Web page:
The Colombian military has had numerous successes targeting high-ranking leaders of the Revolutionary Armed Forces of Colombia (FARC) in recent years. Its two greatest successes were the killing of secretariat members Raúl Reyes in 2008 and Jorge Briceño, alias “Mono Jojoy,” last year. But the guerrilla leader that the military most wants to capture or kill is the FARC’s supreme commander Alfonso Cano. In an effort to achieve its objective, the Colombian army has deployed 5,000 troops with the sole mission of locating Cano. But the task of tracking down and targeting the FARC leader is proving to be far more challenging than the killing of Reyes and Mono Jojoy due to the high altitude and rugged mountain terrain prevalent in the department of Tolima in central Colombia, where the FARC was founded in 1964. Read more»
Many analysts and sectors of the mainstream media have suggested that the apparent ineffectiveness of the U.S. government to resolve the crisis in Honduras is evidence that the influence wielded by the region’s superpower is waning. They argue that the assertiveness of Brazil in its efforts to have Honduras’ coup regime step down and re-instate the country’s democratically elected president Manuel Zelaya illustrates how the balance of power in the region has shifted. But such conclusions might well be premature. After all, given the stubbornness of the coup regime headed by Roberto Micheletti, it could be argued that it is the United States, and by extension its ally Colombia, that are getting their way in Honduras and not Brazil and its leftist allies Venezuela and Bolivia. Read more»
Marco Tulio Pérez arrived in the remote Afro-Colombian community of Libertad in 2000. One of his first acts was to organize a beauty pageant for local girls between 15 and 18 years of age. But this pageant was to be much more than just another example of a community engaging in one of Colombia’s favorite pastimes because Pérez, also known as “el Oso” (the Bear), was the new leader of the right-wing paramilitaries in Libertad. The “prize” for the 15 highest-ranking girls in the pageant was a two-week stay on the small farm that the Bear and his troops had commandeered for their living quarters. The mass rape that occurred during that two weeks signified the beginning of a brutal four-year siege that the residents of Libertad would be forced to endure at the hands of the paramilitaries. It is a violent legacy that the community is now struggling to overcome. Read more»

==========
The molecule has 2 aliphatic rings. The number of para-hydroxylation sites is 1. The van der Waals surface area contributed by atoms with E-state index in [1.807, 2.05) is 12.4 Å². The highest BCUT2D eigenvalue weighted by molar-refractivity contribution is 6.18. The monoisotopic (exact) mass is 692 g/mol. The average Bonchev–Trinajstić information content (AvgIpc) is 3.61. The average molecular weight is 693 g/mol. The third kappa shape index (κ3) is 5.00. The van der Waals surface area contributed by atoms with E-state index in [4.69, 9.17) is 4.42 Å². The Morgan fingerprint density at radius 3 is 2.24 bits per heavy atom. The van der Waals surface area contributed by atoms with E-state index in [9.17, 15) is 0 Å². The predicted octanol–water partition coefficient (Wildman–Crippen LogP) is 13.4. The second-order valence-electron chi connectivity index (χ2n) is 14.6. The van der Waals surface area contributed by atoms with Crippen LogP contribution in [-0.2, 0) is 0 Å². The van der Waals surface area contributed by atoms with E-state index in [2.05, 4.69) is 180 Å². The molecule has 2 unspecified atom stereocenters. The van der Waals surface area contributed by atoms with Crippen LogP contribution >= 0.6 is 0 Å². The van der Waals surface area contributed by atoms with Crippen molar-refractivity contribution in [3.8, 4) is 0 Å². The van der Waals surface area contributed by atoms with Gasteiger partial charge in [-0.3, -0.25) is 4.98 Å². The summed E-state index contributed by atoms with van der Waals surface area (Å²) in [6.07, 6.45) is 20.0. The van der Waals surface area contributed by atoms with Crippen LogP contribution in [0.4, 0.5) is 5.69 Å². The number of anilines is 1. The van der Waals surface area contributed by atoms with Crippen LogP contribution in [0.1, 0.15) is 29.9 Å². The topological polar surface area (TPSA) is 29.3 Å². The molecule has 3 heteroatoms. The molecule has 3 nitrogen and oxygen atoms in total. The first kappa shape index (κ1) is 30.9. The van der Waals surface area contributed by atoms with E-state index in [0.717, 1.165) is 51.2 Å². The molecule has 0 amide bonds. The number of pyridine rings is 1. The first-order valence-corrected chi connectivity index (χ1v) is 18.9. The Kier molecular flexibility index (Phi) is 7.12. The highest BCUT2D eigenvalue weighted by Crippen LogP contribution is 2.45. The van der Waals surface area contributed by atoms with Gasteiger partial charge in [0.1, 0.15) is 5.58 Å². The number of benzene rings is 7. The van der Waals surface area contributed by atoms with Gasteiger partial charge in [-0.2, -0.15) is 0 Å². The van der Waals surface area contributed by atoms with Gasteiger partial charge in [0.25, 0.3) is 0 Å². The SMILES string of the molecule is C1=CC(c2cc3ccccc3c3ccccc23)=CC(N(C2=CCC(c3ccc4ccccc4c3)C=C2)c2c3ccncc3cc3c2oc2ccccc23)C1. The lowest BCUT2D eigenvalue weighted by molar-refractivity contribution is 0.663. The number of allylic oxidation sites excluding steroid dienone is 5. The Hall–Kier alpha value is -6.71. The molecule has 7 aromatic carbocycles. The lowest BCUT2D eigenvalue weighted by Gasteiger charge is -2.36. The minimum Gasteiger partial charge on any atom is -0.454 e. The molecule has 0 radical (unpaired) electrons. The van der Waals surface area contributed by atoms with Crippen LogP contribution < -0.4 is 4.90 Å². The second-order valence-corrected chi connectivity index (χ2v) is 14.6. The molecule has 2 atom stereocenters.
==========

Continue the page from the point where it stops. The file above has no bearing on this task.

Four hundred years ago, Afro-Colombians living along Colombia’s Caribbean coast would cry when a child was born because the youth was destined to suffer a life of slavery under Spanish colonial rule. And when an Afro-Colombian died, people would engage in a nine-day and nine-night wake to celebrate the deceased’s return to Africa. Back then it appeared that death was the only path to liberation. But today, parents in the remote village of San Basilio de Palenque no longer cry when their children are born thanks to the bravery and resilience of their ancestors, who successfully gained freedom from the Spanish crown in 1603. The contemporary residents of San Basilio de Palenque—simply called Palenque by locals—claim to live in the first free black community in the Americas and earlier this year they sent a letter to Barack Obama inviting the first black president of the United States to visit their village. “We are inviting Barak Obama and we hope he will visit us,” explains community leader Enrique Marquéz. “We are not going to ask him for anything. We only want him, and all the blacks and all the people of the world, to learn about Palenque.” Read more»